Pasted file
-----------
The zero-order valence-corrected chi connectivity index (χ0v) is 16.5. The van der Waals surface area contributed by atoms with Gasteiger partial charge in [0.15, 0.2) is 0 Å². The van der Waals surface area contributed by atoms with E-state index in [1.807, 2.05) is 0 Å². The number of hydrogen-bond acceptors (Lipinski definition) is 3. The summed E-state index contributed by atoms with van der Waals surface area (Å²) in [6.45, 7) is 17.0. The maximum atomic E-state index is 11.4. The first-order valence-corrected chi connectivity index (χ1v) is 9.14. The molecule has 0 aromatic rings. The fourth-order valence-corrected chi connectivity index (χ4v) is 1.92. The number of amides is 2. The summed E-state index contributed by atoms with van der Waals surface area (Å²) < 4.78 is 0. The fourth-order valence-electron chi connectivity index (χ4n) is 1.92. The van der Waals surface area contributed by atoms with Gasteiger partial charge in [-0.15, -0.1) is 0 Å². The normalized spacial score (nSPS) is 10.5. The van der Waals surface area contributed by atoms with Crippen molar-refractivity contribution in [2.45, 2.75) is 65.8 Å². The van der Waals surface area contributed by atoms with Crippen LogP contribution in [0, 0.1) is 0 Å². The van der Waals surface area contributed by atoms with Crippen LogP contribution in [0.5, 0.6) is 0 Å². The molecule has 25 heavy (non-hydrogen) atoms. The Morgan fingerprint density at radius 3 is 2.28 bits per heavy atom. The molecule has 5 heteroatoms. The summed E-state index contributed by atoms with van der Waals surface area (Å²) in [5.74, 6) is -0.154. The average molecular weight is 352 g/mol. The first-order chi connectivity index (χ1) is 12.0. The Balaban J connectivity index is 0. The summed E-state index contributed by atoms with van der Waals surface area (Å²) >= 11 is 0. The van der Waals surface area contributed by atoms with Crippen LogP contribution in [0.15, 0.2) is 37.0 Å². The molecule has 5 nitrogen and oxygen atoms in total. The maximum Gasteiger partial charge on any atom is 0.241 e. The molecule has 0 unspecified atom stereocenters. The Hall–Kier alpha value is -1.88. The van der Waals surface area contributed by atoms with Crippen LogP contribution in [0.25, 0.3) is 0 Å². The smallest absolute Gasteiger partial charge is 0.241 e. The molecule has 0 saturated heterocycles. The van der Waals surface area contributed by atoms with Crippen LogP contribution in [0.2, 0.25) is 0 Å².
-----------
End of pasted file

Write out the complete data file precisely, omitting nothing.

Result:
The zero-order valence-corrected chi connectivity index (χ0v) is 16.5. The van der Waals surface area contributed by atoms with Gasteiger partial charge in [0.15, 0.2) is 0 Å². The van der Waals surface area contributed by atoms with E-state index in [1.807, 2.05) is 0 Å². The number of hydrogen-bond acceptors (Lipinski definition) is 3. The summed E-state index contributed by atoms with van der Waals surface area (Å²) in [6.45, 7) is 17.0. The maximum atomic E-state index is 11.4. The first-order valence-corrected chi connectivity index (χ1v) is 9.14. The molecule has 0 aromatic rings. The fourth-order valence-corrected chi connectivity index (χ4v) is 1.92. The number of amides is 2. The summed E-state index contributed by atoms with van der Waals surface area (Å²) < 4.78 is 0. The fourth-order valence-electron chi connectivity index (χ4n) is 1.92. The van der Waals surface area contributed by atoms with Gasteiger partial charge in [-0.15, -0.1) is 0 Å². The normalized spacial score (nSPS) is 10.5. The van der Waals surface area contributed by atoms with Crippen molar-refractivity contribution in [2.45, 2.75) is 65.8 Å². The van der Waals surface area contributed by atoms with Crippen LogP contribution in [0, 0.1) is 0 Å². The van der Waals surface area contributed by atoms with Crippen LogP contribution in [0.5, 0.6) is 0 Å². The molecule has 25 heavy (non-hydrogen) atoms. The Morgan fingerprint density at radius 3 is 2.28 bits per heavy atom. The molecule has 5 heteroatoms. The summed E-state index contributed by atoms with van der Waals surface area (Å²) in [5.74, 6) is -0.154. The average molecular weight is 352 g/mol. The first-order chi connectivity index (χ1) is 12.0. The Balaban J connectivity index is 0. The summed E-state index contributed by atoms with van der Waals surface area (Å²) >= 11 is 0. The van der Waals surface area contributed by atoms with Crippen LogP contribution in [0.15, 0.2) is 37.0 Å². The molecule has 5 nitrogen and oxygen atoms in total. The maximum Gasteiger partial charge on any atom is 0.241 e. The molecule has 0 unspecified atom stereocenters. The Hall–Kier alpha value is -1.88. The van der Waals surface area contributed by atoms with Crippen LogP contribution in [0.25, 0.3) is 0 Å². The smallest absolute Gasteiger partial charge is 0.241 e. The molecule has 0 saturated heterocycles. The van der Waals surface area contributed by atoms with Crippen LogP contribution in [0.2, 0.25) is 0 Å².